Fibre, Probiotics and the MicrobiomeOn September 5, 2020 by email@example.com
Have you ever heard that you need fibre or roughage (another name for fibre also spelled fiber) in your diet?
You may even have seen ‘Added Fibre’ advertised on your food.
Fibre is plant carbohydrate such as cellulose which cannot be completely broken down by human digestion. It comes from whole grains, fruit and vegetables. Dark green vegetables and beans have higher amounts of fibre than other foods. The European guideline is 25g per day.
Eating fibre is said to reduce cancer, obesity, blood pressure and heart disease, help with mental health and gastrointestinal diseases.
Not bad for something which is indigestible.
This ‘indigestible’ food is being digested by the many microbes – a vast array of bacteria, archaea, protists, fungi and viruses – which make up your microbiome, your gut flora. It is chewed up and spat out as vitamins, food for energy, protection against harmful germs and many other things the body needs to survive. It has even been claimed that the microbiome can produce every single neurotransmitter the human body requires.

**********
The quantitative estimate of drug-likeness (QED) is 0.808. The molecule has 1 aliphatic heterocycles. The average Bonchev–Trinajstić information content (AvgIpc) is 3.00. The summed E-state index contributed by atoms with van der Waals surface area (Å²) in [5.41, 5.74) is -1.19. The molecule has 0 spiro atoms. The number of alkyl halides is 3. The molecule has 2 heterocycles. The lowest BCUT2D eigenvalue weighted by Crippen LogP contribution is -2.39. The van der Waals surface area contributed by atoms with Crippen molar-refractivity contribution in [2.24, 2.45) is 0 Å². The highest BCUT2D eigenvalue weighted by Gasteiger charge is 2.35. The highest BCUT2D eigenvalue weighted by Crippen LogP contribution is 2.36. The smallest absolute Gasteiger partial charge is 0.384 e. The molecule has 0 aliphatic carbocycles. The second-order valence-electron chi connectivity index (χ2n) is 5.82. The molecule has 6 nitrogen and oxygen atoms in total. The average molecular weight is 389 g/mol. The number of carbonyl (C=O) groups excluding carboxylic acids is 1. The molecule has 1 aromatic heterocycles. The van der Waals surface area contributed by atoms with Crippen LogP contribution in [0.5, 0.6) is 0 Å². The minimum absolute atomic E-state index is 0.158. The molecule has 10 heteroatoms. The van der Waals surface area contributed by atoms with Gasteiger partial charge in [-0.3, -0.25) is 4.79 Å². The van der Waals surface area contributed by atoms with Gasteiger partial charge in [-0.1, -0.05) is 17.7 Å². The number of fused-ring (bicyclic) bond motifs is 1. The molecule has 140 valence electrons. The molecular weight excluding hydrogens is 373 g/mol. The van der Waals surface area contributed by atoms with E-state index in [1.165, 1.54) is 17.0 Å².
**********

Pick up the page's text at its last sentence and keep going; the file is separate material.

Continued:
Probiotics are germs you eat. They end up in your gut with the rest of your microbiome. If you’ve ever had a yoghurt you’ve had probiotics before.
Eating probiotics can change your life but don’t forget to feed them with fibrous food.
Good sources of natural prebiotics are yoghurt, kefir, sauerkraut, tempeh, kimchi, gerkins, some cheeses (cheddar mozzarella gouda) and buttermilk.
Rats are natural eaters of everything they come across. If you put poo in their environment, down it will go. Poo contains the microbes of your microbiome.
Rats eating poo from depressed people become depressed.
Giving them poo from people who are not depressed takes away the depression.
I’ll leave you to decide what to do with this information but I would recommend researching a more sanitary source of microbes.